Scientists recently discovered something curious about Uranus. Unlike our static magnetosphere, which stands still and protects us from the ravages of solar radiation, Uranus has a magnetosphere that shifts around its surface. On a daily basis, its invisible solar shield slides open and closed like possessed robotic blinds over what amounts to nearly sixteen Earths’ worth of surface area, alternately protecting and exposing swaths of its icy interior to caustic solar winds.
As anyone who’s read the rest of these missives or had more than half a beer with me in the last six months can gather, I’ve been thinking a lot about the evolving state of your everyday human being. The ongoing battle of being a person subject to modern life. The silent Earthling war. One central idea that’s been tangled throughout trying to make sense of this mess we’re in is openness.
Uranus was discovered on March 13, 1781 by William Herschel. Though the featureless blue sentry can be seen with the naked eye, its distance from Earth renders it dim and its distance from the Sun makes its orbit seem long to the point of stillness. It takes our distant, icy cousin 84 years to complete a revolution around the Sun. A single year there can last more than 30,000 days. Due to these factors, Uranus went undiscovered for some time, thought to be another static star. Herschel, however, noted over a year of observation that this dim, distant pinprick of light, strewn among a sea of millions of other dim, distant, pinpricks of light, moved. Not only did it move, but it moved in a planetary orbit.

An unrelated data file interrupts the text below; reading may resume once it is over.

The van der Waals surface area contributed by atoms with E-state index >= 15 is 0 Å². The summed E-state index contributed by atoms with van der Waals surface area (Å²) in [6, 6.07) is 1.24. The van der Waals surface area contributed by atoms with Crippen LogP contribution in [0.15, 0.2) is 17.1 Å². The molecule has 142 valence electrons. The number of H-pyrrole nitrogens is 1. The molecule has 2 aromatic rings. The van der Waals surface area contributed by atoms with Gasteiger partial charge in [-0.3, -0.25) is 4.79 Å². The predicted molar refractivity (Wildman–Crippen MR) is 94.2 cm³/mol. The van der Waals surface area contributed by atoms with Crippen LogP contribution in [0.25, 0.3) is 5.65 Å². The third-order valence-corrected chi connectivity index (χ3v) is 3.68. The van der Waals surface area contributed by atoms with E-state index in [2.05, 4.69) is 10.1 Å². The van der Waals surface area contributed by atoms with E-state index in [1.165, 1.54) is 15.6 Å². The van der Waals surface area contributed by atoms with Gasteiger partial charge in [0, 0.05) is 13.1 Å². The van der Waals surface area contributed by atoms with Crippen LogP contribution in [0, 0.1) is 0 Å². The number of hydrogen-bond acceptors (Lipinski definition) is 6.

After some of the back-and-forth that seems typical for the time, it was named. A Roman God, a British King, and Herschel himself were all put forth as suitable tributes for the newfound planet. In the end, Johann Bode, a German astronomer, proposed naming it after the father of Saturn—as Saturn had been named after the father of Jupiter—and Uranus, or Ouranos in Greek Mythology—was born.
True to its mysterious roots, it would be hundreds of years before we understood much of what we know about Uranus. When Voyager II photographed it in 1986—nearly two hundred years after its discovery—the images portrayed an almost comically featureless blue disc. Pale, pastel blue, even. Not even bearing the panache of a cobalt or cerulean.
It was chided for its humble exterior, being absent the sweeping rings of Saturn or volatile, swirling, planet-sized storms of Jupiter. But as our scientific powers increased, so did our perspective. The deployment of manmade wonders of celestial observation like the Hubble Telescope allowed mankind to see much more of Uranus. As time went on, scientists witnessed and catalogued a system of rings, a banded atmosphere, and its fair share of outlandish alien weather, such as diamond storms, which are exactly what they sound like.
Though its harsh atmosphere and environs guarantee Uranus will likely never see action as a secondary home for wayward, displaced Earthlings, its evolution in our minds since 1781 is illustrative of the transformative power of information—the immutability of even the most fickle truths. Uranus could’ve been written off centuries ago. Herschel could’ve reached the same conclusion his predecessors had and considered Uranus no more than another star. He could have blanched furthermore in the face of more intensive investigation and stopped at classifying it as a comet, which many of his colleagues thought it to be. But rather, William Herschel and the scientific community of the time continued to observe this strange body and discovered, quite literally, another world.